each rating in each of the three systems.

This does not, however, address liability for storage of information
such as credit ratings, social security numbers, bank balances, web
surfing preferences, political affiliations, which is subject not only
to theft but to alteration or even just surreptitious access. When
storing sensitive information, a more appropriate place to look for
examples is to the government. Classified information presents many of
the same requirements for storage that sensitive information on the
public or even commercial interests.

To meet the U.S. Government's needs in this area, General Services
Administration (GSA) has published standards (classes 1-8, black, red,
green and blue labels) which rate storage containers for everything
from weapons to information processing systems to filing cabinets.
They additionally publish information on storage of confidential,
secret, and top-secret materials in GSA Approved (or Non-GSA Approved)
containers. This information includes additional requirements for
alarm systems, restricted building access, guard check points, etc...
Specifics on GSA classes and labels are seemingly difficult to come
by. Based on the information I have found in the document library of
locks.nfsec.navy.mil/document_library/guides however, much of what has
been worked out by the GSA could potentially serve as a foundation for
developing similar standards for the storage of information on the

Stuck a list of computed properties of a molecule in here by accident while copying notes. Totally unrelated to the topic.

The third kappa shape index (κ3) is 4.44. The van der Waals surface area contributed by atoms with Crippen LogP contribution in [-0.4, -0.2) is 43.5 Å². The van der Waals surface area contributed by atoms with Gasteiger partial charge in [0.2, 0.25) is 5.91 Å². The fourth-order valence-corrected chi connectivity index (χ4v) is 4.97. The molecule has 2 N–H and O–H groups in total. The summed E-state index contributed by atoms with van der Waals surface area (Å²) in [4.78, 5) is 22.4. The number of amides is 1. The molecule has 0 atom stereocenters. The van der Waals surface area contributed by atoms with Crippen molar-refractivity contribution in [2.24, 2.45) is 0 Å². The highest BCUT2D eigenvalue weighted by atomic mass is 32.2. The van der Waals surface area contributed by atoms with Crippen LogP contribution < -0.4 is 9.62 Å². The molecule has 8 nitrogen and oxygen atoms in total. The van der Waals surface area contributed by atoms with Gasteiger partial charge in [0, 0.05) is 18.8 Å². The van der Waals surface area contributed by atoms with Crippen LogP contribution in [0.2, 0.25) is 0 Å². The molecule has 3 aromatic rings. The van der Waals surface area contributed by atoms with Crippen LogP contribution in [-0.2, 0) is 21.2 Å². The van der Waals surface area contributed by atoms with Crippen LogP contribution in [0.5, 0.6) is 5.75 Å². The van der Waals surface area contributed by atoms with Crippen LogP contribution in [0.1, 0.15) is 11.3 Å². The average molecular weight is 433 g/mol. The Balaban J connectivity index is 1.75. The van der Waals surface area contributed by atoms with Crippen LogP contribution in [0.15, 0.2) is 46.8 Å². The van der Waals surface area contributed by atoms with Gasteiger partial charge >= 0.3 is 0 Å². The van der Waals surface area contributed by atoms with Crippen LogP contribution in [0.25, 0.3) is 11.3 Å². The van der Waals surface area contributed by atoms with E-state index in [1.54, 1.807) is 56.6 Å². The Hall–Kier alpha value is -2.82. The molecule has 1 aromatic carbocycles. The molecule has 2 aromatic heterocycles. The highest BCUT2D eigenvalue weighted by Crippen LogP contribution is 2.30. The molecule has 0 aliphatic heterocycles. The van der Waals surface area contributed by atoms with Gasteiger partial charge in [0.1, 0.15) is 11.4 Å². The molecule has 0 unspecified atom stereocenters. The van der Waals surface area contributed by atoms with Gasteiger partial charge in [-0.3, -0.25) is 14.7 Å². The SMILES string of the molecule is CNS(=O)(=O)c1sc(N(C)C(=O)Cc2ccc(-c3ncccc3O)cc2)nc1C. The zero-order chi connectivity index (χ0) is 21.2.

public.

The U.S. Department of Commerce has commissioned the National
Institute of Standards and Technology (NIST) to maintain FIPS PUB
140-1, Security Requirements For Cryptographic Modules. The document
sets forth a standard for specification of cryptographic-based
security systems protecting unclassified information. It provides for
product ratings from 1 to 4 with 1 being lame and 4 being k-rad. This
range is designed to cover a wide range of data sensitivity, from 'low
value administrative data' to 'million dollar funds transfers' to
'life protecting data'. The standard is typically utilized for devices
which protect tokens or encrypt data such as crypto boxes.

While this system may or may not be successful in real life, it
certainly deserves closer examination in that it represents what may
be the closest thing that the U.S. Government has to UL for computer
security products. Under the FIPS 140-1 Testing and Validation model,
vendors select an accredited FIPS 140-1 testing lab, submit their
'module' for testing and pay the testing fee. The lab then tests the
product for conformance to FIPS 140-1 and passes a report on the
'module' to NIST/CSE for validation. Throughout this process, the lab
may submit questions for guidance and clarification to NIST/CSE. If
the report is favorable, a validation certificate is issued by
NIST/CSE for the 'module'. The certificate is presented to the vendor